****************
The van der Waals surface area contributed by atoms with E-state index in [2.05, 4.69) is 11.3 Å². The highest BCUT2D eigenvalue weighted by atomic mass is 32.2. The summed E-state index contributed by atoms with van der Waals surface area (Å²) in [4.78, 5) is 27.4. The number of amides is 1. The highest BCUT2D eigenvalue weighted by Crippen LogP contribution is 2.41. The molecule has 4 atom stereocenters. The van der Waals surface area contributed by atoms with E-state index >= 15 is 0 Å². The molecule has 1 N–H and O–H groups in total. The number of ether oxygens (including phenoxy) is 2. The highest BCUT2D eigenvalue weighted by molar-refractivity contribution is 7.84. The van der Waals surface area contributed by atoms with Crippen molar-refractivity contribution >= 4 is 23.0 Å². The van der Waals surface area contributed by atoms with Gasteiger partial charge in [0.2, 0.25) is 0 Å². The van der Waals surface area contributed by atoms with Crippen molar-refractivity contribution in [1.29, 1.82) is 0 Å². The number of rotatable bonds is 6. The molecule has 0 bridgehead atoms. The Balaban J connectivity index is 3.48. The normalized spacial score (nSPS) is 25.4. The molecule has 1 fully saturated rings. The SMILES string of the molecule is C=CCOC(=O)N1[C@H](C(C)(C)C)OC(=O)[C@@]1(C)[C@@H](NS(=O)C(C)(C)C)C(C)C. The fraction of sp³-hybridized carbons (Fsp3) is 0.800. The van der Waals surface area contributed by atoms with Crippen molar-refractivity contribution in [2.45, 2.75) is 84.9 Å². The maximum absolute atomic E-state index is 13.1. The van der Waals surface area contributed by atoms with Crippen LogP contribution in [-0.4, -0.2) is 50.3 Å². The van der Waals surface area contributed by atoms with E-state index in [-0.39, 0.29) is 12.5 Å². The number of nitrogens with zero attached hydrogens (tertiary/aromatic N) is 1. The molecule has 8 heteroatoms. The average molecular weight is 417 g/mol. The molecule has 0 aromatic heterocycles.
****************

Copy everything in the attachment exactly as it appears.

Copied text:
The van der Waals surface area contributed by atoms with E-state index in [2.05, 4.69) is 11.3 Å². The highest BCUT2D eigenvalue weighted by atomic mass is 32.2. The summed E-state index contributed by atoms with van der Waals surface area (Å²) in [4.78, 5) is 27.4. The number of amides is 1. The highest BCUT2D eigenvalue weighted by Crippen LogP contribution is 2.41. The molecule has 4 atom stereocenters. The van der Waals surface area contributed by atoms with E-state index >= 15 is 0 Å². The molecule has 1 N–H and O–H groups in total. The number of ether oxygens (including phenoxy) is 2. The highest BCUT2D eigenvalue weighted by molar-refractivity contribution is 7.84. The van der Waals surface area contributed by atoms with Crippen molar-refractivity contribution >= 4 is 23.0 Å². The van der Waals surface area contributed by atoms with Gasteiger partial charge in [0.2, 0.25) is 0 Å². The van der Waals surface area contributed by atoms with Crippen molar-refractivity contribution in [1.29, 1.82) is 0 Å². The number of rotatable bonds is 6. The molecule has 0 bridgehead atoms. The Balaban J connectivity index is 3.48. The normalized spacial score (nSPS) is 25.4. The molecule has 1 fully saturated rings. The SMILES string of the molecule is C=CCOC(=O)N1[C@H](C(C)(C)C)OC(=O)[C@@]1(C)[C@@H](NS(=O)C(C)(C)C)C(C)C. The fraction of sp³-hybridized carbons (Fsp3) is 0.800. The van der Waals surface area contributed by atoms with Crippen molar-refractivity contribution in [2.45, 2.75) is 84.9 Å². The maximum absolute atomic E-state index is 13.1. The van der Waals surface area contributed by atoms with Crippen LogP contribution in [-0.4, -0.2) is 50.3 Å². The van der Waals surface area contributed by atoms with E-state index in [-0.39, 0.29) is 12.5 Å². The number of nitrogens with zero attached hydrogens (tertiary/aromatic N) is 1. The molecule has 8 heteroatoms. The average molecular weight is 417 g/mol. The molecule has 0 aromatic heterocycles.